LONDON, July 11 The Bank of England said on Friday that big British banks and lenders might need to set aside more capital than planned under global rules being drawn up to prevent a repeat of the financial crisis.
Launching a public consultation on a new so-called leverage ratio, the BoE said many financial institutions may have to comply with a requirement to set aside funds on top of a proposed minimum of 3 percent of their capital.
"There may be a case to introduce a supplementary leverage ratio component to a subset of firms (e.g. ring-fenced banks and/or systemically important institutions) whose failure would be most destabilising for the financial system," the BoE said in a consultation paper.
Such a supplement would effectively cover the bulk of Britain's banks.
British lawmakers want a leverage ratio of 4 percent or above, higher than the proposed global rule for 3 percent, saying tougher measures are needed to ensure taxpayers are not asked to bail out banks as they were in the financial crisis.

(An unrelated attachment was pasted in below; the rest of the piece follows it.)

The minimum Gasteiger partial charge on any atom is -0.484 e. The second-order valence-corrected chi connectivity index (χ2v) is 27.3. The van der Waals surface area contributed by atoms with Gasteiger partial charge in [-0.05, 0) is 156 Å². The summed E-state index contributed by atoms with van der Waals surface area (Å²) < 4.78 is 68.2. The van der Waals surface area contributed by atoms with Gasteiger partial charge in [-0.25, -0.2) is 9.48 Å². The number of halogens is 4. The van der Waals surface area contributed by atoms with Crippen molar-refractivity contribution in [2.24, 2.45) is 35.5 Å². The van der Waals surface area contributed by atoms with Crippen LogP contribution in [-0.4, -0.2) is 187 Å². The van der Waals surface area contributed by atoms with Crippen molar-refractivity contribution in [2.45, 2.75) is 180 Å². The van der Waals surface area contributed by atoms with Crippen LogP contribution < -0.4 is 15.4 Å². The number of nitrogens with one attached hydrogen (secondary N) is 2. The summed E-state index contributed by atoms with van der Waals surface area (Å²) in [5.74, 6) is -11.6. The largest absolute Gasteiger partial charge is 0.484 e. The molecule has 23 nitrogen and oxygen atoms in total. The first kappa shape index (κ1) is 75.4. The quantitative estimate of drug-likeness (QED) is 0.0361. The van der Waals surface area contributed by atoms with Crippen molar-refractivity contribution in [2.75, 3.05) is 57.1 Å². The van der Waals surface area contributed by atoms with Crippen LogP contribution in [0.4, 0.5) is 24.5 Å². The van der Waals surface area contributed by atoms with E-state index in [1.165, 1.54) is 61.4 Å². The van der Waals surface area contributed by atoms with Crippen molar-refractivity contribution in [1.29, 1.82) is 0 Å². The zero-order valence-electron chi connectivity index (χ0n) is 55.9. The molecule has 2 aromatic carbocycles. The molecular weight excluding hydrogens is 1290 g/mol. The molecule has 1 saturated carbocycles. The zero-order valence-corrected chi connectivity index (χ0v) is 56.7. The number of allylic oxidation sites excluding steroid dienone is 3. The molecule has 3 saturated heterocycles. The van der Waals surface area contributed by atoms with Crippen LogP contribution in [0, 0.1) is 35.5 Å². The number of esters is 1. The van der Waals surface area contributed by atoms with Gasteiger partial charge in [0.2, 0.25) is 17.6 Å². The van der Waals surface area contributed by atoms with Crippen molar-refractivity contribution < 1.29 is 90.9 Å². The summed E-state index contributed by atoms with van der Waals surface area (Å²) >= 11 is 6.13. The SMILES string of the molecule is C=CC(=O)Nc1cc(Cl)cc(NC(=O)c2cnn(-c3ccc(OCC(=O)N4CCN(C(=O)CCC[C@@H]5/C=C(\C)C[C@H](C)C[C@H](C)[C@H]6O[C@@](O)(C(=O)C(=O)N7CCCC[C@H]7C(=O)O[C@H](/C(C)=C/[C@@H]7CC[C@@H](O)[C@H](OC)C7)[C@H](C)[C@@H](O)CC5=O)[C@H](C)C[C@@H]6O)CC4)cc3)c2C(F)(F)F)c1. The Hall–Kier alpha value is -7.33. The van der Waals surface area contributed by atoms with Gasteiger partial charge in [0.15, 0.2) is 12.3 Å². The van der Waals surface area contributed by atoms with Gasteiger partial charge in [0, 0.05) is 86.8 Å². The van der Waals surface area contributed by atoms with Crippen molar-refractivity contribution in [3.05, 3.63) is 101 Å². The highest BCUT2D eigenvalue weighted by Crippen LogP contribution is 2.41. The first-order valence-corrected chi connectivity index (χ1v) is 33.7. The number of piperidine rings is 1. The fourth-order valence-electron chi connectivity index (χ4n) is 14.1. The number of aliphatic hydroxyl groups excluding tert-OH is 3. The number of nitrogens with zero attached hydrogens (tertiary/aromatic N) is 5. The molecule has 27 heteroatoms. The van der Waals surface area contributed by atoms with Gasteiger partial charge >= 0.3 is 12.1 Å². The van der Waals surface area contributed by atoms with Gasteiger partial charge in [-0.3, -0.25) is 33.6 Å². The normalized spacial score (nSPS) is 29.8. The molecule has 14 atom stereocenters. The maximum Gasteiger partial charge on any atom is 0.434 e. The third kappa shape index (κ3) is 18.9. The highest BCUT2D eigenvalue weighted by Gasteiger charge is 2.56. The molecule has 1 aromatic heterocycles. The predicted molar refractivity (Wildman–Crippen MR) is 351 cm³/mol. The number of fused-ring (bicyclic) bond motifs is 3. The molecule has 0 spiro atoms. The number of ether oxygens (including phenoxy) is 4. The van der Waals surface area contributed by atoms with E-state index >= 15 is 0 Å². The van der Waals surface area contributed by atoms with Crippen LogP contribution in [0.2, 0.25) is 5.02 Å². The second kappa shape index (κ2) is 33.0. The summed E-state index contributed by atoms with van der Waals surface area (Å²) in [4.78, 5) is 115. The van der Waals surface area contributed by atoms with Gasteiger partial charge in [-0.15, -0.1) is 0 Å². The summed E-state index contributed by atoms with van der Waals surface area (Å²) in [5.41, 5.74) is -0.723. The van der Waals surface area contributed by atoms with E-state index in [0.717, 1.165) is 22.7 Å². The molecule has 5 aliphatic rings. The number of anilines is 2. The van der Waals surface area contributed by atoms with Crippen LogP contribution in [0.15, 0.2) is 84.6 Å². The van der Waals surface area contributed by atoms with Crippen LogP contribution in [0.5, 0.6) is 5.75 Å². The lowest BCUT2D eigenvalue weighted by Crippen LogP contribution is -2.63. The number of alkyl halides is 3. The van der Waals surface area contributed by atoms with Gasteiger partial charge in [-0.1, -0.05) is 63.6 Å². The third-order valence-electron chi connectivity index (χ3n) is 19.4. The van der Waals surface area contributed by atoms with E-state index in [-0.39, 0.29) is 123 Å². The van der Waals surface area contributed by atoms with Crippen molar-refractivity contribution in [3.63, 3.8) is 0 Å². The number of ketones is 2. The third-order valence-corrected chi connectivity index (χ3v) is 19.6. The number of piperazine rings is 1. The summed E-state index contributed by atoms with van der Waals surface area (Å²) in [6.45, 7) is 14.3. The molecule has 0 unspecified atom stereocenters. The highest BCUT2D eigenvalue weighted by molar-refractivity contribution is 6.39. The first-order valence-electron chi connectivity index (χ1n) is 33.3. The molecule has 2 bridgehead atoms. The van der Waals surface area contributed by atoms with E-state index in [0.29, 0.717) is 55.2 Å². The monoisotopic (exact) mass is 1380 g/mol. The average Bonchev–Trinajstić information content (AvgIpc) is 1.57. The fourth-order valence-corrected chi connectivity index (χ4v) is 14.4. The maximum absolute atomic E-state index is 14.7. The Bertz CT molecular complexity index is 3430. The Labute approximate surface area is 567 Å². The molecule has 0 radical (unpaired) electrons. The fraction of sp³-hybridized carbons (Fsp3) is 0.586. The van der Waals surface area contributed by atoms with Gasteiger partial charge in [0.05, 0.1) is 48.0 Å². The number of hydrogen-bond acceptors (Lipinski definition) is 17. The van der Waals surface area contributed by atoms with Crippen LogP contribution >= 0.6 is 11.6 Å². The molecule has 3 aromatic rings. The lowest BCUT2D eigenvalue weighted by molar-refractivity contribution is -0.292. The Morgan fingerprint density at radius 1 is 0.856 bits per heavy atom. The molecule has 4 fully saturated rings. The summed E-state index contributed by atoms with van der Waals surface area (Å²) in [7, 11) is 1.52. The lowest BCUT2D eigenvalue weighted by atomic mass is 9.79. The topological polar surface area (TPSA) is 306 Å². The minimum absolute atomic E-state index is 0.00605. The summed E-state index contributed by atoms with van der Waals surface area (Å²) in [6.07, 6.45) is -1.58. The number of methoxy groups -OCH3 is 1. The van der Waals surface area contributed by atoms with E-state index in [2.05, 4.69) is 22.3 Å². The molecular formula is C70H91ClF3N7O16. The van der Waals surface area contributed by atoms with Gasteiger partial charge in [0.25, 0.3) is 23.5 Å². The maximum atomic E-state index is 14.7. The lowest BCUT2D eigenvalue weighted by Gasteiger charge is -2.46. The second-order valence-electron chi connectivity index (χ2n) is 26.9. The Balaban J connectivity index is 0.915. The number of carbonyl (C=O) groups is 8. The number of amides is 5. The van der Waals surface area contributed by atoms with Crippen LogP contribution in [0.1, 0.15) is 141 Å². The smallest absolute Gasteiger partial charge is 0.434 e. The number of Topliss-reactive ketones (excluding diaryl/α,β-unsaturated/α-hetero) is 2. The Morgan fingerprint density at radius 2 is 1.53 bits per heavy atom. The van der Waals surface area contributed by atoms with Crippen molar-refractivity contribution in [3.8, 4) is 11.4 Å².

British banks have been required to meet the 3 percent target by Jan. 1, 2014, forcing some to raise more capital.
BoE Governor Mark Carney has previously said that 3 percent might not be high enough.
The U.S. Federal Reserve has insisted on a leverage ratio of 5 percent and above for U.S. banks.
The BoE consultation paper did not propose any specific figures for what the leverage ratio, including any supplements, should be.
Global regulators are not due to agree on the level of a leverage ratio for the industry worldwide until 2015 or later, given the disagreements between countries.
The discussions have become increasingly charged as many regulators no longer fully trust the way banks calculate their main core capital buffers. They are based only risk-weighted assets, the value of which is open to debate.
The leverage ratio is based on total assets held by a bank and is therefore seen as less open to interpretation.
The BoE said in its consultation paper that any supplementary leverage ratio would have to be made up of top-quality capital.
The consultation is due to run until Aug. 14. A final review is due to be published in November.
(Reporting by Huw Jones, editing by William Schomberg)